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Investment Property Market Snapshot 

 

Latest industry statistics and analysis.

 

 

Asking rents rise
Data from SQM Research revealed capital city asking rents for houses rose 0.7 per cent in September to $552 per week. Unit asking rents held steady at $440 per week. Over the year, asking rents for houses and units rose just 0.5 per cent. September results: Canberra $636 p/w houses / $439 p/w units; Sydney $708 / $515; Darwin $515 / $406; Brisbane $450 / $371; Adelaide $385 / $298; Hobart $411 / $373; Melbourne $526 / $409; and Perth $423 / $321.

 

Vacancies dip
The national residential vacancy rate dipped to 2.1 per cent in August (from 2.2 per cent in July), according to data from SQM Research. The number of vacancies Australia-wide sat at 70,447 properties. Across the capitals: Adelaide down from 1.3 per cent to 1.2 per cent; Perth down from 4.0 per cent to 3.7 per cent; Melbourne steady at 1.6 per cent; Brisbane down from 2.9 per cent to 2.8 per cent; Canberra down from 0.8 per cent to 0.7 per cent; Sydney steady at 2.8 per cent; Darwin up to 3.5 per cent from 3.4 per cent; and Hobart down from 0.7 per cent to 0.5 per cent.

 

Values decline
According to CoreLogic, dwelling prices declined in September. Falls of 0.2 per cent were recorded for Sydney, Melbourne and Adelaide, while Perth prices saw a 0.1 per cent decline. Brisbane saw prices rise by 0.1 per cent.

 

Listings fall and time on market rises
In September, listings declined across most capitals, with the exception of Hobart (up 10.2 per cent), Canberra (up 11 per cent) and Darwin (up 11.9 per cent), according to figures released by CoreLogic. Houses remained more popular than units, with the average time on market slightly rising across the capital cities. Canberra (27 days on the market), Hobart (32 days) and Melbourne (33 days) performed the best for houses. For units, Hobart (28 days), Melbourne (31 days) and Sydney (41 days) were the top performers. Vendor discounting across most capital cities was between 4.9 per cent and 7.3 per cent for houses, and between 5.4 per cent and 9.3 per cent for units.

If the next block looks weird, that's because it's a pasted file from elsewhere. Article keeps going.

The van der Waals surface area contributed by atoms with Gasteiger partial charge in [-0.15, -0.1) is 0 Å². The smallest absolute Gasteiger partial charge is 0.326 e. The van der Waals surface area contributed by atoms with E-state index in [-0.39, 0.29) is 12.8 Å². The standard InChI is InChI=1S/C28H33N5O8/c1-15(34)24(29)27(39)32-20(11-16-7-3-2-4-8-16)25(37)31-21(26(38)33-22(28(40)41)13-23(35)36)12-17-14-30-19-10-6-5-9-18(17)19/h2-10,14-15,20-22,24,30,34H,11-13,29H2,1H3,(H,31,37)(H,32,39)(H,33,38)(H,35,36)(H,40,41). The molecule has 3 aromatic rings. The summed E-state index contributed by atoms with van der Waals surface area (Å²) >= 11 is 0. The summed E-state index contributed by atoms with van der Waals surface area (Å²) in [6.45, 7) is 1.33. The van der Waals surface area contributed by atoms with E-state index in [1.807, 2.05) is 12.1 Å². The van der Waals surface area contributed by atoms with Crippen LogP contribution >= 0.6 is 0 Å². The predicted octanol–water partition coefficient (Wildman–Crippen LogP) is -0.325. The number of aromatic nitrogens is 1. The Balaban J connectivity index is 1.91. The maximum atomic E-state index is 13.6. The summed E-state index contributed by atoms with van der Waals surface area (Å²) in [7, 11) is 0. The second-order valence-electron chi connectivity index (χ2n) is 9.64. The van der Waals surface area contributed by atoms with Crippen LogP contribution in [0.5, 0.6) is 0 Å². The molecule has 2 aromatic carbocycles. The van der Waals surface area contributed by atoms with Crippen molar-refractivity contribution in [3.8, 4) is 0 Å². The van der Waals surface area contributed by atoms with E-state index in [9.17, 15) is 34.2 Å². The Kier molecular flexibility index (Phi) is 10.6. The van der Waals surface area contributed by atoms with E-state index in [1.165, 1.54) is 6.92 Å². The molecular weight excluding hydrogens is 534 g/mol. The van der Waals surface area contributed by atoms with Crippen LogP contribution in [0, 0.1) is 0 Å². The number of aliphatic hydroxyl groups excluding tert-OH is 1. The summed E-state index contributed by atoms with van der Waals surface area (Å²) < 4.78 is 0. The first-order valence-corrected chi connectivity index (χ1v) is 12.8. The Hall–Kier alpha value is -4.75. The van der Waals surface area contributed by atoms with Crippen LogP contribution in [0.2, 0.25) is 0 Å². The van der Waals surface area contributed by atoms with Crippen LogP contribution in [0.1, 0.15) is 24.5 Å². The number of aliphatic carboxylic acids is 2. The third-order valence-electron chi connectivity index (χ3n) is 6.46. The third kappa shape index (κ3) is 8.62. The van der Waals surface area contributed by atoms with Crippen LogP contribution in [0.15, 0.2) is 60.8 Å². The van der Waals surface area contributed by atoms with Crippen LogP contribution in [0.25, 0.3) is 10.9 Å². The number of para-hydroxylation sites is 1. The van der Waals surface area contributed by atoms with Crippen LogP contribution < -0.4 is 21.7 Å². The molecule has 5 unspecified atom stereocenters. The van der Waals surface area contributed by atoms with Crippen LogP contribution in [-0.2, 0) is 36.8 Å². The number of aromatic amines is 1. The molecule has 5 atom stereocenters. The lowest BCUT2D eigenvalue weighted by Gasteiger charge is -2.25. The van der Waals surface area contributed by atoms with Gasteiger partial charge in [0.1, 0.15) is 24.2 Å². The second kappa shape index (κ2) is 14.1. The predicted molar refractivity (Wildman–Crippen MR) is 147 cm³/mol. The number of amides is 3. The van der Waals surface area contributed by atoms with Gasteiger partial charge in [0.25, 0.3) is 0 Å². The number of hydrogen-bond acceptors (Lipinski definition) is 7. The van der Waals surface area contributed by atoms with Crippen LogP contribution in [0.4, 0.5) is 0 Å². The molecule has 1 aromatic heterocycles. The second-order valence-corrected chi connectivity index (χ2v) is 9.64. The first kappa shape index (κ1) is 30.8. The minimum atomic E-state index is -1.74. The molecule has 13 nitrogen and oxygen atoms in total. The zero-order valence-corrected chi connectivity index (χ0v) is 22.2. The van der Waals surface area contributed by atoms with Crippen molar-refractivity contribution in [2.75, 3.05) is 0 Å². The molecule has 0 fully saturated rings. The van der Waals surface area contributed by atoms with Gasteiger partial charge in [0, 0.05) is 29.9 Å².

Property prices decline over June quarter
Data from the Real Estate Market Facts report from REIA showed house prices dropped 0.8 per cent and other dwelling type prices dropped 0.3 per cent across the capital cities in the June quarter. The weighted average median price for capital city houses declined to $765,098 over the quarter, with declines in Sydney, Melbourne, Perth, Darwin and Canberra. Other dwelling prices fell to $590,935, with declines in Sydney, Perth, Adelaide and Canberra. REIA also reported that the rental market was tightening, with the weighted average vacancy rate for the capital cities declining to 2.5 per cent, with Canberra the tightest market with a vacancy rate of 0.8 per cent.

 

Investor loans down over quarter, up over year
According to APRA’s quarterly property exposure lending stats for ADIs, there was $1.62 trillion worth of residential term loans to households as at 30 June 2018 – representing a 5.6 per cent increase ($86.6 billion) on 30 June 2017. Of these, 33.6 per cent ($544 billion) were investor loans, which was 1.9 per cent higher ($9.9 billion) than 30 June 2017. However, over the quarter, investor home loans dropped 12.4 per cent (to $117.5 billion), representing 31.1 per cent of new home loan approvals. It also noted that interest-only loans were down 54.9 per cent over the quarter, representing 16.2 per cent (or $61.2 billion) of new home loan approvals.

 

Value of loans declines